Republican state Sen. Peter Roskam, hoping to replace retiring Rep. Henry Hyde (R-Ill.), banked nearly $400,000 in his first quarter of fundraising, according to the Roskam campaign.
Roskam’s fundraising total for the three-month period from April 1 through June 30 will put him way ahead of any of his possible rivals for the GOP nomination in the strongly Republican 6th District outside Chicago.
All candidates must file disclosure reports with the Federal Election Commission by July 15.
Roskam now has more than $370,000 cash on hand, drawn from approximately 420 donors, including 100 who donated more than $90,000 online — figures more closely resembling those of a Senate candidate rather than those of a state lawmaker hoping to get elected to the House.
In the 2004 campaign cycle, Rep. Phil Crane (R-Ill.), in the nearby 8th District, reeled in just less than $1.6 million, according to politicalmoneyline.com. At his current pace, Roskam, the state Senate’s Republican whip, will raise far more than that.
Ryan McLaughlin, Roskam’s campaign manager, noted that Rep. John Boehner’s (R-Ohio) Freedom Project leadership PAC gave the maximum $5,000 to the campaign. Boehner was the only House Republican to give to Roskam, McLaughlin added.
McLaughlin said Roskam had received roughly $50,000 from PACs.
“This is significant, since PACs don’t usually get involved in primaries and it’s a Republican seat,” McLaughlin said.
Meanwhile, state Sen. Carol Pankau (R), who has yet to announce her House bid but is all but certain to run, is still trying to claw her way out of the red from her last campaign for the state Legislature.
Pankau’s daughter, Shay McCorkle, who is running a golf fundraiser for her mother’s campaign, said signs reading “Pankau for Congress” already have been printed.
The event scheduled for next month aims to help erase Pankau’s debt from last year’s race. A letter from Pankau inviting supporters to the outing at the Bloomingdale Golf Club says: “The State Senate has proven to be exciting and the road to get here expensive. So, if you could ‘chip-in’ some bucks and play a round, I would greatly appreciate it.” Attendees are expected to pay between $250 and $2,000.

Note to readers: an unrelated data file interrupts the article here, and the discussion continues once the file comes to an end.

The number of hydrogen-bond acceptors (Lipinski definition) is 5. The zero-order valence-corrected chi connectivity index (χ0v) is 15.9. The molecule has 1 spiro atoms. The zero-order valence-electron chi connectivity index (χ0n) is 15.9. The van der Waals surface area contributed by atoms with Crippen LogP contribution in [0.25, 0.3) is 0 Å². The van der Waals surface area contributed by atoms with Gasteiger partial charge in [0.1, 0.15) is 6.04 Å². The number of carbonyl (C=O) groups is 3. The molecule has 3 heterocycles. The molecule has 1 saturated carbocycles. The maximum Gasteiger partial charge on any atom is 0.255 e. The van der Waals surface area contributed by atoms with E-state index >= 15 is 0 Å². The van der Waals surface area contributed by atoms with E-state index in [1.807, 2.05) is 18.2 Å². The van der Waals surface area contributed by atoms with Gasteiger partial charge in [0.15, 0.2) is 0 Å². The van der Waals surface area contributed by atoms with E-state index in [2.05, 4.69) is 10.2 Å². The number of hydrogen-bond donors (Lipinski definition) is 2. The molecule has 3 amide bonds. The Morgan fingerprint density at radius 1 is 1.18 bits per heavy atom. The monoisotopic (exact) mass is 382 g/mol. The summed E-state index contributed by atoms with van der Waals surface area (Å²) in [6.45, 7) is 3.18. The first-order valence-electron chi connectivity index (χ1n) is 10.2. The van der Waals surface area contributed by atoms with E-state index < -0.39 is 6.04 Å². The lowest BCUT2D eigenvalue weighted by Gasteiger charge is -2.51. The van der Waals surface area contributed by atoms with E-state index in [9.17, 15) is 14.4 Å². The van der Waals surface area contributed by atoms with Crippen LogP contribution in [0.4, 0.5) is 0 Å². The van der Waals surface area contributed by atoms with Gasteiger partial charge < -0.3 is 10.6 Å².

An Illinois Republican close to the Roskam campaign said Pankau’s money woes would prevent her from making a credible run for Hyde’s seat.
The Republican said that Roskam’s and Pankau’s respective support at the Wheaton Independence Day parade, in the heart of the district, made it clear just how far Pankau has to go to catch up to Roskam.
“If you saw the army marching with [Roskam] in this parade, you’d say, ‘Why is anybody else running against him?’” the Republican said.
Pankau has portrayed herself as a centrist, female alternative to the more conservative Roskam, who once worked for Hyde and considers himself the heir apparent to the congressman.
Matt Leffingwell, a spokesman for the Illinois Republican Party, said the major dividing line between Pankau and Roskam was the issue of abortion, with Pankau for and Roskam against abortion rights.
Leffingwell added that the big question is how much money the independently wealthy Pankau spends on the race. While Roskam is the clear front-runner for now, Pankau has the resources to run a competitive race, Republican operatives say.
Pankau was first elected to the Illinois Senate last year. Before that, she served in the state House of Representatives for a decade.
McCorkle, Pankau’s daughter, said her mother had recently hired a campaign manager, although she said she did not have the campaign manager’s name. Neither Pankau nor her campaign manager could be reached for comment yesterday.
At least officially, Hyde has said he will not try to influence the Republican primary in any way.
Hyde’s 2004 Democratic challenger, Christine Cegelis, is running again for the 6th District seat.
Last year, Cegelis’s campaign did better than expected at the polls, winning more than 44 percent of the vote. That prompted Democrats to take a hard look at the seat, with many saying that Rep. Rahm Emmanuel (D), chairman of the Democratic Congressional Campaign Committee (DCCC), would make the race a priority, given that it’s in his home state of Illinois.
Cegelis is running on a pro-business, results-oriented platform similar to that of Rep. Melissa Bean, the Democrat who beat Crane in one of the biggest upsets of 2004, Democrats familiar with the district say.